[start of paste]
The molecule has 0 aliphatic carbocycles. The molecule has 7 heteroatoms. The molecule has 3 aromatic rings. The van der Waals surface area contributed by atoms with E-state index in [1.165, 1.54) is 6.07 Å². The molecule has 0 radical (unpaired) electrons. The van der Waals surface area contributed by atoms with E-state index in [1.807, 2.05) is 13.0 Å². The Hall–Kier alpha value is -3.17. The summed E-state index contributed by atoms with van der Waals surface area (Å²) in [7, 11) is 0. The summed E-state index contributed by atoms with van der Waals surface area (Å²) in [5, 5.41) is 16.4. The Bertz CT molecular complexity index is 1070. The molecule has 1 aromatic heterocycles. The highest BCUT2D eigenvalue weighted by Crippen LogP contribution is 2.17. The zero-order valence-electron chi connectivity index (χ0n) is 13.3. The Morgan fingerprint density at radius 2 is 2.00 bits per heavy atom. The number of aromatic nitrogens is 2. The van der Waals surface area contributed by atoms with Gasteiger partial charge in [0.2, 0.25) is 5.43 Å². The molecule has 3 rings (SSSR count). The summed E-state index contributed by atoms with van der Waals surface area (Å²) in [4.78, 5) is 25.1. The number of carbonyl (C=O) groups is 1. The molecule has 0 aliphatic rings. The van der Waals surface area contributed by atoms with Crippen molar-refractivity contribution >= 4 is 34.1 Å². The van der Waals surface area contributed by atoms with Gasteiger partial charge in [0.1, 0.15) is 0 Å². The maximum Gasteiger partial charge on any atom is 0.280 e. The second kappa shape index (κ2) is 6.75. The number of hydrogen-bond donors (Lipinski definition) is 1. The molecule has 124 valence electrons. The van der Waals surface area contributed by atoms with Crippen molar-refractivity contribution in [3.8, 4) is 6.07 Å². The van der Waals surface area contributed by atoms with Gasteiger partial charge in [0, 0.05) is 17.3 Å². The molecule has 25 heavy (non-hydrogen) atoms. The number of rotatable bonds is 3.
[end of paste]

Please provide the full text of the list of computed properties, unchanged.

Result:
The molecule has 0 aliphatic carbocycles. The molecule has 7 heteroatoms. The molecule has 3 aromatic rings. The van der Waals surface area contributed by atoms with E-state index in [1.165, 1.54) is 6.07 Å². The molecule has 0 radical (unpaired) electrons. The van der Waals surface area contributed by atoms with E-state index in [1.807, 2.05) is 13.0 Å². The Hall–Kier alpha value is -3.17. The summed E-state index contributed by atoms with van der Waals surface area (Å²) in [7, 11) is 0. The summed E-state index contributed by atoms with van der Waals surface area (Å²) in [5, 5.41) is 16.4. The Bertz CT molecular complexity index is 1070. The molecule has 1 aromatic heterocycles. The highest BCUT2D eigenvalue weighted by Crippen LogP contribution is 2.17. The zero-order valence-electron chi connectivity index (χ0n) is 13.3. The Morgan fingerprint density at radius 2 is 2.00 bits per heavy atom. The number of aromatic nitrogens is 2. The van der Waals surface area contributed by atoms with Gasteiger partial charge in [0.2, 0.25) is 5.43 Å². The molecule has 3 rings (SSSR count). The summed E-state index contributed by atoms with van der Waals surface area (Å²) in [4.78, 5) is 25.1. The number of carbonyl (C=O) groups is 1. The molecule has 0 aliphatic rings. The van der Waals surface area contributed by atoms with Crippen molar-refractivity contribution >= 4 is 34.1 Å². The van der Waals surface area contributed by atoms with Gasteiger partial charge in [0.1, 0.15) is 0 Å². The maximum Gasteiger partial charge on any atom is 0.280 e. The second kappa shape index (κ2) is 6.75. The number of hydrogen-bond donors (Lipinski definition) is 1. The molecule has 124 valence electrons. The van der Waals surface area contributed by atoms with Crippen molar-refractivity contribution in [3.8, 4) is 6.07 Å². The van der Waals surface area contributed by atoms with Gasteiger partial charge in [0, 0.05) is 17.3 Å². The molecule has 25 heavy (non-hydrogen) atoms. The number of rotatable bonds is 3.